US

Prescription Drug Prices Falling Under Trump Administration, Report Claims

Photo by Win McNamee/Getty Images

Amber Athey White House Correspondent

Prescription drug prices are falling under the Trump administration, according to a new report released by the White House Council of Economic Advisers (CEA).

Multiple media outlets, using different methodologies for measuring changes in prices, have reported that drug prices are increasing

As of September 2019, the Consumer Price Index (CPI) for prescription drugs was down 2.3% over the previous 12 months.

Longer trends show the rate of prescription drug prices increasing at a consistently slower rate since Trump’s inauguration, and then eventually decreasing in December 2018. With one slight exception in July 2013, that was the first time prescription drug prices fell under the CPI since August 1973. (RELATED: Trump Touts ‘Single Largest Decline’ In Drug Prices In Nearly 50 Years)

The CEA’s findings differ from recent articles in The New York Times, Politico, and other outlets that claim prescription drug prices are increasing.

The Trump administration explains the discrepancy by pointing to methodological differences in how the Bureau of Labor Statistics and the media measure changes in drug prices.

A senior administration official told the Daily Caller the following:

“According to the Bureau of Labor Statistics, the prices consumers pay for prescription drugs at the pharmacy counter are indeed going down for the first time in 47 years. The Trump Administration neither created this statistic nor is the first administration to track it.  CPI-Rx has been around since 1969, and it is widely considered one of the best tools available to measure change in drug prices.”

The CPI for prescription drugs takes a random sample of prescription drugs and weighs the change in price based on how commonly each drug is prescribed. This methodology, the White House argues, shows a more accurate measure of the change in drug prices for the average American household.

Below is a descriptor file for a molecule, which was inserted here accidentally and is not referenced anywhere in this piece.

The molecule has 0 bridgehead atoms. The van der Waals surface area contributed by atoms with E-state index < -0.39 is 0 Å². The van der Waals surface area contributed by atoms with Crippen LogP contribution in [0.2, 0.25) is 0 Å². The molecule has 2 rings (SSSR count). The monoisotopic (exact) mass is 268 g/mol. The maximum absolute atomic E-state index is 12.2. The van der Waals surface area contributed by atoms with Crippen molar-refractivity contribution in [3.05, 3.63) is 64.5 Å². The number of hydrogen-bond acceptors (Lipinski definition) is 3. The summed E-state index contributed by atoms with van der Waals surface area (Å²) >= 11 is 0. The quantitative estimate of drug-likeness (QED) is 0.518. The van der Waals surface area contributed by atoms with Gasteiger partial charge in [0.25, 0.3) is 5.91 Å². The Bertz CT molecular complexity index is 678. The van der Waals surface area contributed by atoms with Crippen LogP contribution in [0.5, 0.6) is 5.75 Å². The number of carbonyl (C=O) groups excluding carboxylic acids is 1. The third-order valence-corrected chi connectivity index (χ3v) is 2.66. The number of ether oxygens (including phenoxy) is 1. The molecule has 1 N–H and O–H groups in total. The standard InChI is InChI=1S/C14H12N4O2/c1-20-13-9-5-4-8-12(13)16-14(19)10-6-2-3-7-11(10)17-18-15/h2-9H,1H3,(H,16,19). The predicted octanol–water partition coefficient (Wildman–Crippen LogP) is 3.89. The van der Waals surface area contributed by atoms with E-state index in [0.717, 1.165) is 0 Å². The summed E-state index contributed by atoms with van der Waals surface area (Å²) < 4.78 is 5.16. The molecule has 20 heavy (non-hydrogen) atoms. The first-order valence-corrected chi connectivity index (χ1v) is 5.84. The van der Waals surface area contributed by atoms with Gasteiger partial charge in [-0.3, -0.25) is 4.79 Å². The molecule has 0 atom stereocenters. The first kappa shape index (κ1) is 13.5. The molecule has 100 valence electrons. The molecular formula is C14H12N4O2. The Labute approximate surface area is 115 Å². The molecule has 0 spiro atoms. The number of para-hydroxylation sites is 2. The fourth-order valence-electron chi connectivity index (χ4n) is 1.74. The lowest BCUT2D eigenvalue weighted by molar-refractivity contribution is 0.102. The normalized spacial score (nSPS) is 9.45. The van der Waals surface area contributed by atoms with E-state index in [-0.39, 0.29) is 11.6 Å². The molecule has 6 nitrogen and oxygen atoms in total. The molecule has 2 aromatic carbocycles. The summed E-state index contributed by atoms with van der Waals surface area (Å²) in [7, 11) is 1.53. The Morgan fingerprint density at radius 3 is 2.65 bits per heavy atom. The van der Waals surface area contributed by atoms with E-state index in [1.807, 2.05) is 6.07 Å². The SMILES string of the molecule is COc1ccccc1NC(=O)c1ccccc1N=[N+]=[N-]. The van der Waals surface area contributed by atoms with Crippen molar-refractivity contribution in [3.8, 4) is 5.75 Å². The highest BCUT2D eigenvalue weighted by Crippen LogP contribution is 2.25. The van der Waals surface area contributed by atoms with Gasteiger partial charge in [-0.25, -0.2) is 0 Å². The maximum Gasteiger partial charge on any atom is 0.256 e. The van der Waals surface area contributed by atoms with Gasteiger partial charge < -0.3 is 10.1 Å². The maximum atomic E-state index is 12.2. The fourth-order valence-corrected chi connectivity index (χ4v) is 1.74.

Comparatively, the data used more commonly by media outlets merely compares how many drugs saw price increases versus how many saw price decreases.

“These comparisons can be misleading, because some drugs are widely used and others are rarely used. For the typical household, what matters are the changes in the prices of the most commonly prescribed drugs,” a CEA primer on the CPI for prescription drugs, states. “For example, even if prices are increasing for a large number of rarely prescribed drugs, the CPI-Rx can show an average decrease if the prices of the most commonly prescribed drugs are decreasing.”

The administration points to the increase in approvals by the Food and Drug Administration (FDA) for both brand name and generic drugs as one factor for the decline in prices.

“Because the FDA determines that a generic drug has the same active ingredient as the brand name drug and is bioequivalent to the brand name drug, typically many consumers switch to the generic version and pay a much lower price,” the CEA says.

The Trump administration has also previously touted a plan to allow for safe importation of drugs from other countries, something a senior administration official said is still on the table and could help lower prices. The president also said in July that he plans to issue an executive order that would prohibit drug companies from selling their product in the U.S. at higher prices than in other countries.